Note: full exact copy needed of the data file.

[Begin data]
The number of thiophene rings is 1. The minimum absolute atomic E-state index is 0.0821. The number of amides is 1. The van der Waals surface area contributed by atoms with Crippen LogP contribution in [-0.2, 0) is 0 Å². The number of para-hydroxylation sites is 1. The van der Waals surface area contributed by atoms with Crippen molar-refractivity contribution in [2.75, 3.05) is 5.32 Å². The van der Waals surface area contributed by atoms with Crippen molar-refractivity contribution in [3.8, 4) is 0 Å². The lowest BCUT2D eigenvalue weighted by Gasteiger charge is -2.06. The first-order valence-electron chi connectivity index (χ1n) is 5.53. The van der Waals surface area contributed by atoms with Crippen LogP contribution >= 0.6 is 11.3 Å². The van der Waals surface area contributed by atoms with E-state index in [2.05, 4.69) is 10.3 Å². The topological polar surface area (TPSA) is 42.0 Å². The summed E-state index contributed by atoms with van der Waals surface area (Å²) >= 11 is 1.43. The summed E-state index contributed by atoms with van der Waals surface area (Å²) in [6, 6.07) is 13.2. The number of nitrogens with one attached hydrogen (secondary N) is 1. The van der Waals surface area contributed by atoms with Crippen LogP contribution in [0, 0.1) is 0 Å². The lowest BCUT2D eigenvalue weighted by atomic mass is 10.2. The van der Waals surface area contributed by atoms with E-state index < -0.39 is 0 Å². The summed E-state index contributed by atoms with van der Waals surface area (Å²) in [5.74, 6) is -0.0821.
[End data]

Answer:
The number of thiophene rings is 1. The minimum absolute atomic E-state index is 0.0821. The number of amides is 1. The van der Waals surface area contributed by atoms with Crippen LogP contribution in [-0.2, 0) is 0 Å². The number of para-hydroxylation sites is 1. The van der Waals surface area contributed by atoms with Crippen molar-refractivity contribution in [2.75, 3.05) is 5.32 Å². The van der Waals surface area contributed by atoms with Crippen molar-refractivity contribution in [3.8, 4) is 0 Å². The lowest BCUT2D eigenvalue weighted by Gasteiger charge is -2.06. The first-order valence-electron chi connectivity index (χ1n) is 5.53. The van der Waals surface area contributed by atoms with Crippen LogP contribution >= 0.6 is 11.3 Å². The van der Waals surface area contributed by atoms with E-state index in [2.05, 4.69) is 10.3 Å². The topological polar surface area (TPSA) is 42.0 Å². The summed E-state index contributed by atoms with van der Waals surface area (Å²) >= 11 is 1.43. The summed E-state index contributed by atoms with van der Waals surface area (Å²) in [6, 6.07) is 13.2. The number of nitrogens with one attached hydrogen (secondary N) is 1. The van der Waals surface area contributed by atoms with Crippen LogP contribution in [0, 0.1) is 0 Å². The lowest BCUT2D eigenvalue weighted by atomic mass is 10.2. The van der Waals surface area contributed by atoms with E-state index < -0.39 is 0 Å². The summed E-state index contributed by atoms with van der Waals surface area (Å²) in [5.74, 6) is -0.0821.